Almost as soon as dial-up came to homes, people began buying and selling things online. eBay and Craigslist have actually been around since 1995, and it would be over 20 years until a competing service could take them on. Facebook Marketplace became that rival and this week it turned two years old. The company claims that a third of its users buy or sell on Marketplace every month.

On its birthday, the service is introducing user ratings, which many would agree was long overdue. To rate someone, users simply choose a happy or sad face, then they can select reasons for their rating. Sellers can only be rated after the buyer sends a message to them and they respond; for buyers, the seller must first receive a message. Facebook is also implementing heftier reporting tools to flag both listings and users.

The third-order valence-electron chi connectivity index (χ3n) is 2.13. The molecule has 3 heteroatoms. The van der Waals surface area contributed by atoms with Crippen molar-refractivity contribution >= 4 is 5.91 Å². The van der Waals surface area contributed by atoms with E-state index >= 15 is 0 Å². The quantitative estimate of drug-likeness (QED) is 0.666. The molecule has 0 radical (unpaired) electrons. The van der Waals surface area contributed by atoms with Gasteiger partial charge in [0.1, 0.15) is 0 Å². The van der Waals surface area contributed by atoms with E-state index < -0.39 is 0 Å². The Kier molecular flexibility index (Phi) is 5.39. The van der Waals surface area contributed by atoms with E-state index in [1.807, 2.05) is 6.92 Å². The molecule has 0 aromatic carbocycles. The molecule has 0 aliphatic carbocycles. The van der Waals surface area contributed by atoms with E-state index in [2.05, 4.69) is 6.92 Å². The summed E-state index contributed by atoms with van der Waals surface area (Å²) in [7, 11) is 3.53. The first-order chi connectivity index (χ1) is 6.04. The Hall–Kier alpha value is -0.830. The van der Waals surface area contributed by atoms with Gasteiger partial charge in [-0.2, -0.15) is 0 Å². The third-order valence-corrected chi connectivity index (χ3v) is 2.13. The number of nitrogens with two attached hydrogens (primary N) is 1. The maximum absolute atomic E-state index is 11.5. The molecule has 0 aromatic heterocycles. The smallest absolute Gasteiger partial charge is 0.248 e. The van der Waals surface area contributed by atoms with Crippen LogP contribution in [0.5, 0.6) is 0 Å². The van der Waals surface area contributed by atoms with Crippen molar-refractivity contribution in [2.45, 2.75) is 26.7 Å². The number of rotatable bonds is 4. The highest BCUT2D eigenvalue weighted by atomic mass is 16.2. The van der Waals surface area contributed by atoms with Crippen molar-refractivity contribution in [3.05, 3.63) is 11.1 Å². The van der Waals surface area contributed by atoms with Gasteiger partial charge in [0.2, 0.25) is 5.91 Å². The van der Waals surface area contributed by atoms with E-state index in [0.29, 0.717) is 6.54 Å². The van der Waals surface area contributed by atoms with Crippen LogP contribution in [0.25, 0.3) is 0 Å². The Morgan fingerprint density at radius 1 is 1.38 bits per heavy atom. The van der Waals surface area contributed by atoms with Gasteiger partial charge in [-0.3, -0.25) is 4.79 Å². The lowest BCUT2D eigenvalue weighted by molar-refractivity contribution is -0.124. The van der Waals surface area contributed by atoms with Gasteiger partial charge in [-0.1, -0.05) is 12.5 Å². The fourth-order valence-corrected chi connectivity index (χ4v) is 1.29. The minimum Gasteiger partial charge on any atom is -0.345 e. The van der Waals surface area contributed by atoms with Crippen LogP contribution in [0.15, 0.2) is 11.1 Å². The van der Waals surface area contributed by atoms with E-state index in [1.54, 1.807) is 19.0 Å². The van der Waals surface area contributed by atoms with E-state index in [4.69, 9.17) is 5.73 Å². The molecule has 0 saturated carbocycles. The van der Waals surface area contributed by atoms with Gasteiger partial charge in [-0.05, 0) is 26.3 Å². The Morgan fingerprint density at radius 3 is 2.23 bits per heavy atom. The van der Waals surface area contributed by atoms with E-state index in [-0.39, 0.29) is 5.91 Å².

Marketplace's new reporting tools.

Currently, Marketplace uses AI to auto-categorize items, make prompts for messaging, and improve photo quality. It also creates a buyer profile based on the user’s data and Marketplace activity. By comparing this information, it assigns a score for how well the consumer and product data match.

Using a content retrieval system and a product index, it is also able to dissect images from listings to understand the item. The operation uses two Facebook platforms, Lumos and DeepText, to separate words from images.


Facebook's AI platforms dissecting an image to build a product profile.

Marketplace is working on more features built heavily on AI. Soon it should provide price recommendations for buyers and assist shoppers by suggesting furniture to complete a room, for example, or locating similar items based on a photo.

A lot of work is going on behind-the-scenes with Marketplace as the company tries to leverage AI for an easier user experience. With its computational power and product databases, Facebook is making strong gains in e-commerce that would be difficult for eBay or Craigslist to match.